September 16 at 3:03pm

Local veteran builds home and business with help from Interfaith

jemel

A native to Brooklyn, New York, Jemel was enlisted in the Marine Corps for four years where he served as an aviation operations specialist.  After traveling around the world with the Marines, he decided to return home to take care of his mother when she was diagnosed with breast cancer.  In addition to the stress of helping his mother through her illness, Jemel also went through a divorce and lost custody of his daughter, causing him to spiral into depression.

“I couldn’t maintain a job, was getting sick, and lost my home,” said Jemel.  “But I always tried to keep a positive outlook no matter how bad it got.”

After nearly 4 ½ years on the street, bouncing around San Diego County with only three bags to his name and working odd jobs for weeks at a time, Jemel ended up at the tent shelter in Point Loma, a place for homeless veterans to sleep during the coldest months of the year.  It was there, during the last two weeks of the tent being open for the season, that Jemel met a representative from Interfaith Community Services who encouraged him to come to the Oceanside office and get placed into housing.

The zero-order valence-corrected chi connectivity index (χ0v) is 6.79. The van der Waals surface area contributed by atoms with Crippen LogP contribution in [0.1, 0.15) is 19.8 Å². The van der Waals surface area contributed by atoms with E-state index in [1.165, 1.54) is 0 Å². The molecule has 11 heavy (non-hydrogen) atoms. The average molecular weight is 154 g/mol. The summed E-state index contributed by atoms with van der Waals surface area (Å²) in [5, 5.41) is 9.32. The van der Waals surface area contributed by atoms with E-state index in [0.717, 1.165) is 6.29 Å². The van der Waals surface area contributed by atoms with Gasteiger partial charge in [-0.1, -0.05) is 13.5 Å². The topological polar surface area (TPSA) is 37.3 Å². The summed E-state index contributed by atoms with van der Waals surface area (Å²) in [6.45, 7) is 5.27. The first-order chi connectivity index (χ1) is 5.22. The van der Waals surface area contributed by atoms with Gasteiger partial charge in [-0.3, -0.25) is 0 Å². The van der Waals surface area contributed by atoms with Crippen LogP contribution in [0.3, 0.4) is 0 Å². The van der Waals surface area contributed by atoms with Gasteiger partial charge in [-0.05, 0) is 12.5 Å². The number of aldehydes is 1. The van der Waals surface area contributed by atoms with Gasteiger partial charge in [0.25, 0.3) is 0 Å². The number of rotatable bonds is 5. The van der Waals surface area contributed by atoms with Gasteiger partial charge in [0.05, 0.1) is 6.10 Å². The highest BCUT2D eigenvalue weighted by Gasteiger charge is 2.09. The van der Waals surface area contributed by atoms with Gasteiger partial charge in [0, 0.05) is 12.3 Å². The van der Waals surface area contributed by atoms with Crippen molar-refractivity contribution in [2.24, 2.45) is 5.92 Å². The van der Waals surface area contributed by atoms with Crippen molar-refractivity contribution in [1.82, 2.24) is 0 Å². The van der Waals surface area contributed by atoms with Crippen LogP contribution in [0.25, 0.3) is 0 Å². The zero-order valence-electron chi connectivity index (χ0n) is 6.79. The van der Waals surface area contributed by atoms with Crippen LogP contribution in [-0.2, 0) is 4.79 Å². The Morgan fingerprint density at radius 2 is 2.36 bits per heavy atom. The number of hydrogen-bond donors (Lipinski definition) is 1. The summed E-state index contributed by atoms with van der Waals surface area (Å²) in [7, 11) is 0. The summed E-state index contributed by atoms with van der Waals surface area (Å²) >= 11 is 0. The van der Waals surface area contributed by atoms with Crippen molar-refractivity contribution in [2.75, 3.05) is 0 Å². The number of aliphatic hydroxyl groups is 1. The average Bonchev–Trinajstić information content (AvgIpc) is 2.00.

“I was so tired, I wasn’t sleeping, and I didn’t even know how to get to Oceanside,” said Jemel.  “But I packed up my bags and made the trip.  I didn’t know where I was going to sleep that night, but I felt like being there was going to get me one step closer to getting back on my feet.”

During the next few days, Jemel met with several representatives from Interfaith’s veterans department and it was then that he says his life completely changed.

“When I sat down in the meeting and they handed me over keys, I was stunned.  It hadn’t hit me yet that these were keys to my own apartment,” said Jemel.  “I just stared at them; that whole morning I was wondering where I was going to sleep that night, and suddenly I had my own place.  It was a shock and a blessing.”

Today, Jemel is settled into his apartment in Oceanside and has begun cooking for other veteran residents in his program.  Through his cooking, Jemel hopes to show veterans that healthy, affordable meals are within their reach and that eating good food can change their health, attitudes, and lifestyles.  He also is eager to begin classes to get his guard card and begin working in security.

“Everything I do, I do for my daughter,” said Jemel.  “I didn’t think there was anyone out there that could help me, but then Interfaith found me.  I really hope more veterans will know this place exists because it truly changed my life.”